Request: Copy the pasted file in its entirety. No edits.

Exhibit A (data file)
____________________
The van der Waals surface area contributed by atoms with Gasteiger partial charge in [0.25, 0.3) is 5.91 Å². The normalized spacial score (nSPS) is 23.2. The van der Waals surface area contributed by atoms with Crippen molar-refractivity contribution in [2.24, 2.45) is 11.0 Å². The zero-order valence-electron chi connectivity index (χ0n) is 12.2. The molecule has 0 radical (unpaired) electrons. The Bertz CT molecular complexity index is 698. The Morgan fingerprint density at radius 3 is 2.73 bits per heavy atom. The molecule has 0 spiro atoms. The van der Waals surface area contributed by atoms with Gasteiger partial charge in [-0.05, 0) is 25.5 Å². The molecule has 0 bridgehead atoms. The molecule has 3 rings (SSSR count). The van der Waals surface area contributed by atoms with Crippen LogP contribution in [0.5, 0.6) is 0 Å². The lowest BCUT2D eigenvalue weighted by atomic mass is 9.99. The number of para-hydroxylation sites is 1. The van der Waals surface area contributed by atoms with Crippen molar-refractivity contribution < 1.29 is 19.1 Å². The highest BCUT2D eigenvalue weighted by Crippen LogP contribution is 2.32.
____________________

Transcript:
The van der Waals surface area contributed by atoms with Gasteiger partial charge in [0.25, 0.3) is 5.91 Å². The normalized spacial score (nSPS) is 23.2. The van der Waals surface area contributed by atoms with Crippen molar-refractivity contribution in [2.24, 2.45) is 11.0 Å². The zero-order valence-electron chi connectivity index (χ0n) is 12.2. The molecule has 0 radical (unpaired) electrons. The Bertz CT molecular complexity index is 698. The Morgan fingerprint density at radius 3 is 2.73 bits per heavy atom. The molecule has 0 spiro atoms. The van der Waals surface area contributed by atoms with Gasteiger partial charge in [-0.05, 0) is 25.5 Å². The molecule has 0 bridgehead atoms. The molecule has 3 rings (SSSR count). The van der Waals surface area contributed by atoms with Crippen LogP contribution in [0.5, 0.6) is 0 Å². The lowest BCUT2D eigenvalue weighted by atomic mass is 9.99. The number of para-hydroxylation sites is 1. The van der Waals surface area contributed by atoms with Crippen molar-refractivity contribution < 1.29 is 19.1 Å². The highest BCUT2D eigenvalue weighted by Crippen LogP contribution is 2.32.